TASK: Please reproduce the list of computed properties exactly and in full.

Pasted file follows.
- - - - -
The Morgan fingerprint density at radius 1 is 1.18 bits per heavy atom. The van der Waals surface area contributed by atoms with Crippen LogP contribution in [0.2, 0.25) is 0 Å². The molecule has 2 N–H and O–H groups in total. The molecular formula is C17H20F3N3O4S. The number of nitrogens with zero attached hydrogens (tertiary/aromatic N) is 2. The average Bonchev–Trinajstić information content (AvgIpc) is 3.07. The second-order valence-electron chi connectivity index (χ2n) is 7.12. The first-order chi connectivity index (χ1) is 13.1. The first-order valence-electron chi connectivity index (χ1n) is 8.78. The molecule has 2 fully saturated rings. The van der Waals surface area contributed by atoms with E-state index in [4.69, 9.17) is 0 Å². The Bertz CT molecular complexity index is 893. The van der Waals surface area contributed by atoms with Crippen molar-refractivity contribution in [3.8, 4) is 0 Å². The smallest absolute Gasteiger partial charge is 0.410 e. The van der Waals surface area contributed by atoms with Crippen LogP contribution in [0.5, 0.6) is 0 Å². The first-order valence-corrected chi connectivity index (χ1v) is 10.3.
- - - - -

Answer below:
The Morgan fingerprint density at radius 1 is 1.18 bits per heavy atom. The van der Waals surface area contributed by atoms with Crippen LogP contribution in [0.2, 0.25) is 0 Å². The molecule has 2 N–H and O–H groups in total. The molecular formula is C17H20F3N3O4S. The number of nitrogens with zero attached hydrogens (tertiary/aromatic N) is 2. The average Bonchev–Trinajstić information content (AvgIpc) is 3.07. The second-order valence-electron chi connectivity index (χ2n) is 7.12. The first-order chi connectivity index (χ1) is 13.1. The first-order valence-electron chi connectivity index (χ1n) is 8.78. The molecule has 2 fully saturated rings. The van der Waals surface area contributed by atoms with E-state index in [4.69, 9.17) is 0 Å². The Bertz CT molecular complexity index is 893. The van der Waals surface area contributed by atoms with Crippen molar-refractivity contribution in [3.8, 4) is 0 Å². The smallest absolute Gasteiger partial charge is 0.410 e. The van der Waals surface area contributed by atoms with Crippen LogP contribution in [0.5, 0.6) is 0 Å². The first-order valence-corrected chi connectivity index (χ1v) is 10.3.